Eighteen months ago, UVU’s Alumni Student Life Intern Erin Fleming witnessed a miracle: a life brought into this world when everything confirmed the infant’s death. Many complications afflicted the pregnancy of Fleming’s niece, but she was carried to term and survived. To Fleming, her niece is the most beautiful person, and she has Down syndrome. She is growing up in a world that is constantly changing how those in her position are treated.
Those born with intellectual disabilities and diagnosed with mental retardation have faced the stigmas and stereotypes of having their disability transformed into a derogatory slur.
According to the national “Spread the Word to End the Word” campaign on r-word.org, the use of the words “‘retard’ and ‘retarded’ have been used widely in today’s society to degrade and insult people with intellectual disabilities.”
The campaign, started in 2004 and supported by the Special Olympics, strives to spread awareness about the use of the word ”retard” and why it should be eliminated from superficial use. All over the nation, schools and communities support the campaign by raising awareness of the use of the r-word and the derogatory meaning that now lies behind it. The campaign is holding a National Awareness Day on March 7, 2012, to bring to light the pledge to “Spread the Word to End the Word” that each person of this community can make.
The r-word has changed meaning throughout history. What was once a clinical description is now considered an insult. This word is not only used to describe those with intellectual disabilities, but has become slang for words such as “dumb,” “stupid” or “moron” for people without them.
“They are not synonymous,” said McKall Rappleye, the supported living coordinator at RISE Services Inc., a company focused on supporting the lives of individuals with disabilities. “If you are going to call someone stupid, then call them stupid.”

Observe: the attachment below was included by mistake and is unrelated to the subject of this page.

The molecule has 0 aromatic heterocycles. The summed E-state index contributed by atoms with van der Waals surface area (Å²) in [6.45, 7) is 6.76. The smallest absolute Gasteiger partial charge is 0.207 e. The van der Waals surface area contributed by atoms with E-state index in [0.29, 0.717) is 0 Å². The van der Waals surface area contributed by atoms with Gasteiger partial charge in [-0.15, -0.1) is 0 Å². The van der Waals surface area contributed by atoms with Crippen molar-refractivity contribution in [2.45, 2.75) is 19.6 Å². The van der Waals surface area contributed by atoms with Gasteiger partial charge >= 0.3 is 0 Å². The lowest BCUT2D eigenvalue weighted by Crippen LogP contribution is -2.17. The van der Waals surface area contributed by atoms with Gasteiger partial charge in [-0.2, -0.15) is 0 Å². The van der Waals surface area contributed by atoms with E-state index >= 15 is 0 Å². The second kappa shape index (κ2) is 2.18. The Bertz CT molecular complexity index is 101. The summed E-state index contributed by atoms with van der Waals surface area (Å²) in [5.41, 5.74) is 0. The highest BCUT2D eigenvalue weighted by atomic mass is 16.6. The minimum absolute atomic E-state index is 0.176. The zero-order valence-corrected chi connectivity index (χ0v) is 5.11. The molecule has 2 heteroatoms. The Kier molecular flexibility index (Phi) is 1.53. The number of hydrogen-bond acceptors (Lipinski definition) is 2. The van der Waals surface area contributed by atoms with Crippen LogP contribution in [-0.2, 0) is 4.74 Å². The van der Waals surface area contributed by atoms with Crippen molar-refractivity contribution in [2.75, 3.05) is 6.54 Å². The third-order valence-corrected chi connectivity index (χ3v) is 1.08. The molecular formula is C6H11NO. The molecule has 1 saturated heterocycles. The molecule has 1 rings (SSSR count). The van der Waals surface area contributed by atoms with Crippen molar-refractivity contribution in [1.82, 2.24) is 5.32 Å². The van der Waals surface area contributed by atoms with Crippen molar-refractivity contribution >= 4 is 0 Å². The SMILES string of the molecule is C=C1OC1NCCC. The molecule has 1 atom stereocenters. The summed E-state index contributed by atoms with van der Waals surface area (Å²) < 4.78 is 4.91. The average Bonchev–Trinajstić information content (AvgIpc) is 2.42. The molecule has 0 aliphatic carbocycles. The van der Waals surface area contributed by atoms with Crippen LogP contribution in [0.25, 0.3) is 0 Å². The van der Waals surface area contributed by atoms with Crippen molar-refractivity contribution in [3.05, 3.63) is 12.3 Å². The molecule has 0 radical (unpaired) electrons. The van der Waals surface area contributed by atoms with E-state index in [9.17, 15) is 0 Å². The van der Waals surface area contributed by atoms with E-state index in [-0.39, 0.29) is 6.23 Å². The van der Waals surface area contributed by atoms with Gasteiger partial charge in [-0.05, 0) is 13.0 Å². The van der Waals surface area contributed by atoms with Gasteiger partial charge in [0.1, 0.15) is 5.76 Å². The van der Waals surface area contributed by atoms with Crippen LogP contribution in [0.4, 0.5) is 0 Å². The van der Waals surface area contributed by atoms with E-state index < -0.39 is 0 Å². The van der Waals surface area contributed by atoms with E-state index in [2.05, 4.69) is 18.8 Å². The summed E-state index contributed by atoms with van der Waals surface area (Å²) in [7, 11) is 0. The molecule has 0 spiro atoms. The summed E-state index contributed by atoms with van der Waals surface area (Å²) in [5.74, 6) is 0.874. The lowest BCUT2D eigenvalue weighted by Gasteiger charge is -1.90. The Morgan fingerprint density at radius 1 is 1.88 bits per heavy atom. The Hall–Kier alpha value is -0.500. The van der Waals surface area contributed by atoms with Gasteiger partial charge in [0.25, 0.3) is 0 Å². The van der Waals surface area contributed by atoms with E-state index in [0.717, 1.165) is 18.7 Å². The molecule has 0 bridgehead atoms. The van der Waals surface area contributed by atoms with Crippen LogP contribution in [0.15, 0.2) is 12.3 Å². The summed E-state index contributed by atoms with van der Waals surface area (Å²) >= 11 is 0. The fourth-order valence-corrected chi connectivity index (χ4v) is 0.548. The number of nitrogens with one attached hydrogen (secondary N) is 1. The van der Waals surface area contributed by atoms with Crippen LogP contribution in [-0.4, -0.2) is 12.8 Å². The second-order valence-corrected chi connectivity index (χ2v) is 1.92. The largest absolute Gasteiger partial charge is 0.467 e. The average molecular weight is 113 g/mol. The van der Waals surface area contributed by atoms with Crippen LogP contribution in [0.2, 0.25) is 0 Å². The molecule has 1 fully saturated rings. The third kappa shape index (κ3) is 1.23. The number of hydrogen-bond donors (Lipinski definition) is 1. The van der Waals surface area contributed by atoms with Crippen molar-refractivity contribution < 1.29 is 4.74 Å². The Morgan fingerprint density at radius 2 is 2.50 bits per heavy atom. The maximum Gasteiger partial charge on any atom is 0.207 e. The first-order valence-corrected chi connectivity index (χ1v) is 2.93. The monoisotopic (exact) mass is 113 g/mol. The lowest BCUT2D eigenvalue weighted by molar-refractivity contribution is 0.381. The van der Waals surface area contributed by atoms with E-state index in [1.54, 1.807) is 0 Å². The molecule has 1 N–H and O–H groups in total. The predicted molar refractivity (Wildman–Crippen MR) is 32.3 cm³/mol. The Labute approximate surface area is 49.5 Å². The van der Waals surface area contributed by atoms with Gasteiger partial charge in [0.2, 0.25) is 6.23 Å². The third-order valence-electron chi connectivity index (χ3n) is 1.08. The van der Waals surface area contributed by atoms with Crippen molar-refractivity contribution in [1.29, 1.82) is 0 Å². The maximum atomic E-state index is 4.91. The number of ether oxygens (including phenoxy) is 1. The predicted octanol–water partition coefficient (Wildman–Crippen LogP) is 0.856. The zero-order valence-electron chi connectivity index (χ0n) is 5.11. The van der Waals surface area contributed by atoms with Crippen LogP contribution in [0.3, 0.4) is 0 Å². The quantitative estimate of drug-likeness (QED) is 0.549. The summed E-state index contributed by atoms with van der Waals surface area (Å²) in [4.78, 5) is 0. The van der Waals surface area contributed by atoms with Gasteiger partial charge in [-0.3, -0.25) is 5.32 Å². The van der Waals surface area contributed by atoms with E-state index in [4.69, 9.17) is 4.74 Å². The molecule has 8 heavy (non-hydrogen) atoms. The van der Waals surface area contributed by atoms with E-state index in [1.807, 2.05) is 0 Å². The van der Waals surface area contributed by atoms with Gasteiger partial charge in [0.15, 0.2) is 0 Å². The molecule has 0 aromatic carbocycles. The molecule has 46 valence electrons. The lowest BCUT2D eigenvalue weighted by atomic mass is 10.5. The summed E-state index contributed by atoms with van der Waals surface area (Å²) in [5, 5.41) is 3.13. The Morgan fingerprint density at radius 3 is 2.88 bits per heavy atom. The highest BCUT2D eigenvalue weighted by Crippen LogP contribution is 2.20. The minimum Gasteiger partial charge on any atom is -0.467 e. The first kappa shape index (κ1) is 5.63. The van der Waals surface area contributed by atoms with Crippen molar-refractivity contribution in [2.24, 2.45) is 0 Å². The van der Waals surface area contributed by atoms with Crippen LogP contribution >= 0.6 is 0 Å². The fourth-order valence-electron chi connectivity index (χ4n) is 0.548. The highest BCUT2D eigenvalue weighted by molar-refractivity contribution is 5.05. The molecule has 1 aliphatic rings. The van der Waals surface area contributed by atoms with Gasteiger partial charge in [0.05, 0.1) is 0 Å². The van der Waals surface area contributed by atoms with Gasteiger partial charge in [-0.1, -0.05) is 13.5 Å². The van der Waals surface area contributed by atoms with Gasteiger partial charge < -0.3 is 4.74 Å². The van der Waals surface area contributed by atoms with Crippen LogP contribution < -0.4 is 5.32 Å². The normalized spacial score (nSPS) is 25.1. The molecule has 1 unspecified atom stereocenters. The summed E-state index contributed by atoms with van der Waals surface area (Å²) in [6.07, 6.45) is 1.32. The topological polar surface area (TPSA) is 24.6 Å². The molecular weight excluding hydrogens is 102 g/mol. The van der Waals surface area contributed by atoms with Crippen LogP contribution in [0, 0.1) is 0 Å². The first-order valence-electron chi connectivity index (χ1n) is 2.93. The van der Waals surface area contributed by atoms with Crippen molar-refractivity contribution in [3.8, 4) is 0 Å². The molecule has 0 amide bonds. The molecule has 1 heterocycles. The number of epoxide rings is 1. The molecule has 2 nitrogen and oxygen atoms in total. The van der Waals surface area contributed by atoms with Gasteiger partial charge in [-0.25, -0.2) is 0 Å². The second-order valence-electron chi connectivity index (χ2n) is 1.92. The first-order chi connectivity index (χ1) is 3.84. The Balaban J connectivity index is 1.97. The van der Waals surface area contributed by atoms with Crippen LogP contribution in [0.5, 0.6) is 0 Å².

Many people who have a disability, as well as their loved ones, feel the effects of the use of the r-word.
“It was miserable,” said Benjamin McNabb, a 20-year-old with high functioning autism. “Seeing people point at [others] and calling them those names is just awful.”
Name-calling impacts those it is used to describe. Most everyone has, at least at one point in time or another, been teased or made fun of and can validate the effect it had on them.
“Words are powerful things. The words you use to describe someone can have great meaning and great impact on their life,” said Edward Martinelli, Jr., director of accessibility services at UVU.
He goes on to explain how the clinical diagnosis of mental retardation is classified for a person who has an IQ lower than 70. He says that generally when people call each other the r-word they are not actually trying to describe an IQ. Many of those who do have intellectual disabilities are able to function in the daily routine of life going to school, working and having relationships.
“They have special gifts and talents that even we don’t have,” said Brenda Rader, program assistant at RISE Services Inc.
According to Rappleye, many of her clients can spell better than she can or could give a speech better than she could.
“They are real people, too. They have feelings; they are smart and intelligent. They just learn differently than some people,” said DeeAnn Brewster, a teacher at Timpanogos High School who has a son with Down syndrome.
Those with intellectual disabilities understand when they are being teased. They know who they are.
When asked what he wanted others to see him as, McNabb immediately said, “Normal, not ‘Oh, there’s the retard’. I’m not that. I’m intelligent.”
Here in Utah Valley, and more specifically at UVU, use of the r-word is not heavily thrown at those with disabilities, but it is used as an insult toward peers. The r-word campaign is still at its grassroots stage here at UVU, although the treatment of all students on campus is overall fair and inclusive.
“UVU works very hard to be as inclusive as they can with students who have intellectual disabilities and encourage them to be as serious about education as anyone else,” Martinelli said.
By Kimberly Lender